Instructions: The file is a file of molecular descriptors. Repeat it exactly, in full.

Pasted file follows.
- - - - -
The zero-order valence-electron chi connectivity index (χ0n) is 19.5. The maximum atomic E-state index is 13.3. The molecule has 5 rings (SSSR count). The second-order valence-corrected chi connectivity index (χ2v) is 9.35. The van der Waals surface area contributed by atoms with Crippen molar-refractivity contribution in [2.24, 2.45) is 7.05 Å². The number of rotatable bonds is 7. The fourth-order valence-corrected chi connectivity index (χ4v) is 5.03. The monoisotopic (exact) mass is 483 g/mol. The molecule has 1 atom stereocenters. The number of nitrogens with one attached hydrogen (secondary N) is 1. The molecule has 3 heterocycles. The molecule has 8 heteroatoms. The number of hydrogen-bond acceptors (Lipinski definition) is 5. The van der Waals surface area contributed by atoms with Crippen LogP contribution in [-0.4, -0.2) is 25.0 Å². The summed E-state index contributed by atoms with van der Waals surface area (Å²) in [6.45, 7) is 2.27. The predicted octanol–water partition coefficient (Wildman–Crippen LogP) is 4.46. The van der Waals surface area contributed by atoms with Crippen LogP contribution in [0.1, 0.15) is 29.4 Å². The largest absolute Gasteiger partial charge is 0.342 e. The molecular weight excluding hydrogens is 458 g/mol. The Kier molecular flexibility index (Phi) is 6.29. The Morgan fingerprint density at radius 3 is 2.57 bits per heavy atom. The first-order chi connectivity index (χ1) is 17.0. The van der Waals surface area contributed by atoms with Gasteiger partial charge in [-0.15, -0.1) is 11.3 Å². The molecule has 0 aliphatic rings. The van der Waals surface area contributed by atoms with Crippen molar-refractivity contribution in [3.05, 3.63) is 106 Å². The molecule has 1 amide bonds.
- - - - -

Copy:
The zero-order valence-electron chi connectivity index (χ0n) is 19.5. The maximum atomic E-state index is 13.3. The molecule has 5 rings (SSSR count). The second-order valence-corrected chi connectivity index (χ2v) is 9.35. The van der Waals surface area contributed by atoms with Crippen molar-refractivity contribution in [2.24, 2.45) is 7.05 Å². The number of rotatable bonds is 7. The fourth-order valence-corrected chi connectivity index (χ4v) is 5.03. The monoisotopic (exact) mass is 483 g/mol. The molecule has 1 atom stereocenters. The number of nitrogens with one attached hydrogen (secondary N) is 1. The molecule has 3 heterocycles. The molecule has 8 heteroatoms. The number of hydrogen-bond acceptors (Lipinski definition) is 5. The van der Waals surface area contributed by atoms with Crippen LogP contribution in [-0.4, -0.2) is 25.0 Å². The summed E-state index contributed by atoms with van der Waals surface area (Å²) in [6.45, 7) is 2.27. The predicted octanol–water partition coefficient (Wildman–Crippen LogP) is 4.46. The van der Waals surface area contributed by atoms with Crippen LogP contribution in [0.1, 0.15) is 29.4 Å². The largest absolute Gasteiger partial charge is 0.342 e. The molecular weight excluding hydrogens is 458 g/mol. The Kier molecular flexibility index (Phi) is 6.29. The Morgan fingerprint density at radius 3 is 2.57 bits per heavy atom. The first-order chi connectivity index (χ1) is 17.0. The van der Waals surface area contributed by atoms with Gasteiger partial charge in [-0.15, -0.1) is 11.3 Å². The molecule has 0 aliphatic rings. The van der Waals surface area contributed by atoms with Crippen molar-refractivity contribution in [3.05, 3.63) is 106 Å². The molecule has 1 amide bonds.